It’s time to talk about steak doneness. Or in other words, how cook (or not) you want your cut of beef to be before consuming it.
Depending on how you like your meat to be cooked, you get diferent levels of doneness. But this will also depend on the type of cut of meat you have and the size of it.
Even more: professional chefs say that what really defines the steak doneness is its cut. Hence there is no point in ordering a medium-thin cut, or a welldone thick cut.
Anyhow, in this post we will list you the best know levels of steak doneness.
Also read: Best Grilling Accessories
Levels of steak doneness
There are six types of steak doneness, although four of them are the most popular in the BBQ world.
Here you will know about each type of doneness and the cooking time to achieve them. The temperature of the fire in which we will base this article is medium heat.
Here, the center of the meat is raw and in certain cases it becomes cold (that’s why the term blue rare) because the exterior is quickly sealed, but the internal temperature of the meat is less than 35 °C.
In most cases, this term is not recommended for health reasons. Although it is the ideal doneness for purists (true carnivore).
Its interior coloration is pinkish with a completely red and almost crude center, although not as much as the bue rare steak doneness level.
The idea is to obtain a very juicy meat, so to achieve it the interior temperature must be around 40 °C. The outer part is well cooked.
- Cooking time: 2 minutes per side.
- Texture to the touch: Flaccid and warm in the center.
The meat retains its juiciness and flavor, but its internal temperature ranges from 55 °C. The interior is also red, although much less than the rare steak doneness.
- Cooking time: 4 minutes per side.
- Texture to the touch: Soft with slight resistance.
Many consider this level of doneness the ideal one because it is neither very raw nor very cooked. Its interior has a small red coloration (internal temperature around 63 °C) and it still retains its juiciness. The outer part is well cooked.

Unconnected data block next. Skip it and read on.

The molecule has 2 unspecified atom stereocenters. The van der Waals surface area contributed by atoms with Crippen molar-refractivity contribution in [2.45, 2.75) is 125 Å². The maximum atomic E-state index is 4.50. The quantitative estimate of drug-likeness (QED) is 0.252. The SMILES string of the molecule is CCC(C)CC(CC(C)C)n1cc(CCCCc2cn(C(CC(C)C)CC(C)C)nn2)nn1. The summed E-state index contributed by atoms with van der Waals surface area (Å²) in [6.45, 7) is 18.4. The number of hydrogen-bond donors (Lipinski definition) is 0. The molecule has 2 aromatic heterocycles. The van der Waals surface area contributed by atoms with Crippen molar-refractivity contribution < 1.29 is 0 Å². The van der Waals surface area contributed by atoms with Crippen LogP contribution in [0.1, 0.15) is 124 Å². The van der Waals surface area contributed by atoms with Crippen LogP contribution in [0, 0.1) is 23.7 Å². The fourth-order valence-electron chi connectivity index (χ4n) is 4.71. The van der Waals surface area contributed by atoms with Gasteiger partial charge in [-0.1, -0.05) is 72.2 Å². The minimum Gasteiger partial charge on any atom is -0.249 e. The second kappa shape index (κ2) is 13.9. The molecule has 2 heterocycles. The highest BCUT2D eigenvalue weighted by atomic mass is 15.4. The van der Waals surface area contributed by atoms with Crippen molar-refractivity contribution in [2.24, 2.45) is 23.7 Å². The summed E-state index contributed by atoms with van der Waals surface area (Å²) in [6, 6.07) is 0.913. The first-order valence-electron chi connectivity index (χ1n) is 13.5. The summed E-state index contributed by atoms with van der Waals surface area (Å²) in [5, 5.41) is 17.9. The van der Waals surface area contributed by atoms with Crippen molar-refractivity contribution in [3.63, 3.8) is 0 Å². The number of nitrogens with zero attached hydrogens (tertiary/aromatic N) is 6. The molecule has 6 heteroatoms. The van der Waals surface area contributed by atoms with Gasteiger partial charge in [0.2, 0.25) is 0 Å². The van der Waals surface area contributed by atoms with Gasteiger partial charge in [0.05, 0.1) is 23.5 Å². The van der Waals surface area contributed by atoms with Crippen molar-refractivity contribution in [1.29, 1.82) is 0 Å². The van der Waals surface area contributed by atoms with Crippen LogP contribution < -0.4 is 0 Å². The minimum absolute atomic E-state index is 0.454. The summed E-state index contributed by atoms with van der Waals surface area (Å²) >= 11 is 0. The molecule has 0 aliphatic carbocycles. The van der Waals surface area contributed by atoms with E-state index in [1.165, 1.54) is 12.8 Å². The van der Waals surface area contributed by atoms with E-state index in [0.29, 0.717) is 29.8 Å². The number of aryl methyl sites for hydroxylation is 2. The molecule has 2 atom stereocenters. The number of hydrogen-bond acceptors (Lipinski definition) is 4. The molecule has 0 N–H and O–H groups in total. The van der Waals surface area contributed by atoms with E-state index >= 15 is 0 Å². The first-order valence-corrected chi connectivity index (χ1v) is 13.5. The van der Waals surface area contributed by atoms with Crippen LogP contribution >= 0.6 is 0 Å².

- Cooking time: 7 minutes per side.
- Texture to the touch: Resistant and soft at the same time.
In this level, the meat begins to lose its juiciness a bit, but you can still perceive it on the outside. The internal temperature of the cut is between 65 °C and 75 °C and the reddish coloration is no longer noticeable in its center. Rather it is light brown with a thin pinkish streak.
- Cooking time: 9 minutes per side.
- Texture to the touch: Stronger than soft.
As the name implies, it is a fully cooked meat. You will not see any red coloration inside, but it will not have juiciness either. Its internal temperature reaches 77 ºC onwards, and it is ideal for those who do not like to see blood on their meat.
- Cooking time: 12 minutes per side.
- Texture to the touch: Hard and resistant.
Important tips of steak doneness
As the internal temperature of the meat increases, its flavor and juiciness will decrease. Even in well done steak doneness, the meat usually loses up to 80% of the internal juices. That means that it also loses its flavor.
The formula that many grill lovers are based on is the following: The less cooked the meat is, the more natural its flavor will be; the more cooked is, the meat loses its juiciness and texture, although the flavors of the added seasonings penetrate more.
Just remember: If the meat starts to flow blood while you are sealing it, it means that 50% of it is already cooked. If the blood begins to flow again when you turn it over, the meat is fully cooked.
How to check the doneness of meat
The fastest way to check the doneness of meat is by using a special thermometer: it is inserted into the thickest part of the meat, avoiding touching the bone.
But if you don’t have a thermometer, another way to know the steak doneness is by touching and pressing the outside of the meat with your fingers. The harder, the more cooked it is.
There is a technique to identify the doneness of meat by hand. It is called The Finger Test. Here is an explanatory video: